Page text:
Red-tails raised domestically from eyasses soon become an uncorrectable problem. They become extremely aggressive and attack anything they believe has food, or could be food. They make no distinction between the person and any food the owner might be clutching. Simply, they just attack. There are many cases of this by unknowing citizens who find (or steal) a brancher or fallen eyass. After just a few weeks of attempted care, these birds must simply be put down, as there is no way to resuscitate their normal psychology.

Owls are different altogether. When raised from eyasses they become friendly, personable, and non-aggressive. Owls are a different animal altogether. No comparison in any way to hawks, except that they also capture live animals to eat.

What are adult red-tails thinking when they twist their heads in apparent contemplation of their offspring in the nest? I don't think it's much. The only thing that red-tails really contemplate is hunting strategies for animals observed within the birds' respective viewscapes. On the nest, they aren't great thinkers. Their highest cerebral achievement is getting small bits of food torn off and dropping those into the gapes of the begging eyasses. That, for a red-tail on a nest, is a major intellectual feat.

My beloved red-tails are neither personable nor intellectual. If the parrots of recent interest have an intellect of, say 10, red-tails (at least on the nest) are perhaps a 1.5. When figuring out how to efficiently capture game, they, in their own way, would be a 10. For other mental challenges, they will score rather low. Falconers and raptor biologists are not interested in their birds because of their expressed intellectual capabilities. It's the hunting and capturing of food, the predator/prey thing.

--John Blakeman

(My response on this tomorrow.)

In the meantime, Eleanor Tauber, Central Park Photographer had sent me the photograph above taken near Turtle Pond in Central Park, asking if I knew what it was. It looked a little familiar, but I couldn't see the leaves well enough to look it up. So I sent it off to John Blakeman who directs numerous projects involving prairies and their plants to see if he recognized it.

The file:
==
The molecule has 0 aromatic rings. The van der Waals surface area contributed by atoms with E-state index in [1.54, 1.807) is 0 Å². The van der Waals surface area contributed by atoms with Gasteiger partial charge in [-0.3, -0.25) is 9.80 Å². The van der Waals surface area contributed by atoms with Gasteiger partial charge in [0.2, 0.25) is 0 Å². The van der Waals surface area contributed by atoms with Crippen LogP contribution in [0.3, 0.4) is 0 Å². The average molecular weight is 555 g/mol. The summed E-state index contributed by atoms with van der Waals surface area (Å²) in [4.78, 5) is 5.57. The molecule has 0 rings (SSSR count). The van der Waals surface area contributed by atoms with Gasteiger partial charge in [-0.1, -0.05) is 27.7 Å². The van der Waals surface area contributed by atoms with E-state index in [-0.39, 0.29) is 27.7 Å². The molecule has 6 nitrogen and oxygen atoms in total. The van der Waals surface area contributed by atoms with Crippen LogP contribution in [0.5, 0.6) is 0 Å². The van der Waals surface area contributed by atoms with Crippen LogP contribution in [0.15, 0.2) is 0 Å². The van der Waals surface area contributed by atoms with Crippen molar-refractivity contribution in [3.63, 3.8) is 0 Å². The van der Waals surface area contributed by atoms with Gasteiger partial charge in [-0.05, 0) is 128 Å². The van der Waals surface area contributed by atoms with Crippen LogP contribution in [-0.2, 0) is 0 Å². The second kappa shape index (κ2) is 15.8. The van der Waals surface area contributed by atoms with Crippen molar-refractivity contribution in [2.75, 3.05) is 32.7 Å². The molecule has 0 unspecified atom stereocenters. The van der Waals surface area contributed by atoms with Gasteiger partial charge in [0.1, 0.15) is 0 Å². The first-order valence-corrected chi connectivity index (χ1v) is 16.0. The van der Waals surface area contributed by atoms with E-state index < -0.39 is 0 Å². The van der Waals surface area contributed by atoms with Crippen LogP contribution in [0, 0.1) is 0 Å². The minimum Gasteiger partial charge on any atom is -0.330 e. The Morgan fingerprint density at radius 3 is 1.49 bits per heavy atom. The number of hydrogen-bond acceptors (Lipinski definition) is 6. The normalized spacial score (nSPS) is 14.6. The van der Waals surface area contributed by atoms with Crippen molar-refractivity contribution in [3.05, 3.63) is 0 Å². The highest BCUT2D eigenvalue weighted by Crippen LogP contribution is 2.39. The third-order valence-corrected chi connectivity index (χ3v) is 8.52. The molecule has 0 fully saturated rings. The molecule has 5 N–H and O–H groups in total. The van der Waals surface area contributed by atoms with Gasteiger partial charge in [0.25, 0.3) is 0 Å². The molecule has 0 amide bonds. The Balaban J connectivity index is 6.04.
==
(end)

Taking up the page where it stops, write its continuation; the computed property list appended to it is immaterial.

John's response--Hard to tell what these really are. My only guess, and it's just that, that these are some sort of Eupatorium, maybe Eupatorium rugosum, the plant that causes milk sickness.

Milk sickness? I couldn't let that pass without finding out more.

John- Now that's titillating? What's milk sickness? The plant does something bad to cow's milk and if you drink it you get sick?

Then Eleanor, sent me this uncropped photo of the mystery plant with a full view of the leaves and I sent it on to John.

The same evening I received this email and photo from Blakeman.

Exactly. This was a somewhat common, albeit fatal, malady of settlers in the Midwest in the 19th century. Milk sickness killed Lincoln's mother.

Cows who were allowed to forage in savannas and woodlots first ate all the palatable vegetation, including big bluestem and other nutritious prairie grasses and forbs.

But after a while, the good stuff was often grazed away and the cattle had to consume less palatable plants, including white snakeroot, Eupatorium rugosum. This plant has a poison called tremetol. It accumulates in the muscles and milk of animals that eat white snakeroot and can be fatal to humans who subsequently consume the meat or milk of the animal.

Attached are two not very great photos of the plant (here in a local prairie savanna area).

John A. Blakeman

Bingo. And as you can see, he very likely identified it just from the blossoms.
Donegal Browne

Monday, September 24, 2007

Avian Cognition: How cognitively complex are the signals and the responses?

Photograph W.A. Commons
Cooper's Hawk sitting on a bird feeder waiting for lunch to appear using a rather upfront strategy--stillness and proximity. Or perhaps is there another Cooper's out of sight waiting for a panic reverse in flight causing vulnerability on the part of songbirds? These hawks are known to work in tandem, which conceivably involves "communication" between hunting partners.

Silver's species, African Grey Congos, are prey animals in the wild therefore he is ever vigilant outdoors and often in the house if there are unfamiliar people or things. He must decide with new people, new things, new sounds, what is dangerous and deserves a response and what doesn't. That involves cognitive decision making. He is wired to flee from hawks as having never seen one, when one passed the window he was sitting in, he flung himself to the floor.

Tristan and Isolde stare fixedly at their young for several minutes. Why? Are they "thinking"? Looking for something specific? "Enjoying" the sight of their eyasses?

The email conversation between John Blakeman and I about Red-tail cognition and Eleanor Tauber's mystery plant coming up tomorrow instead of today due to technical difficulties.

Two young Mourning Doves, possibly Friend's and Doorsteps, preening after a tandem bath this afternoon on the Goodie Stump.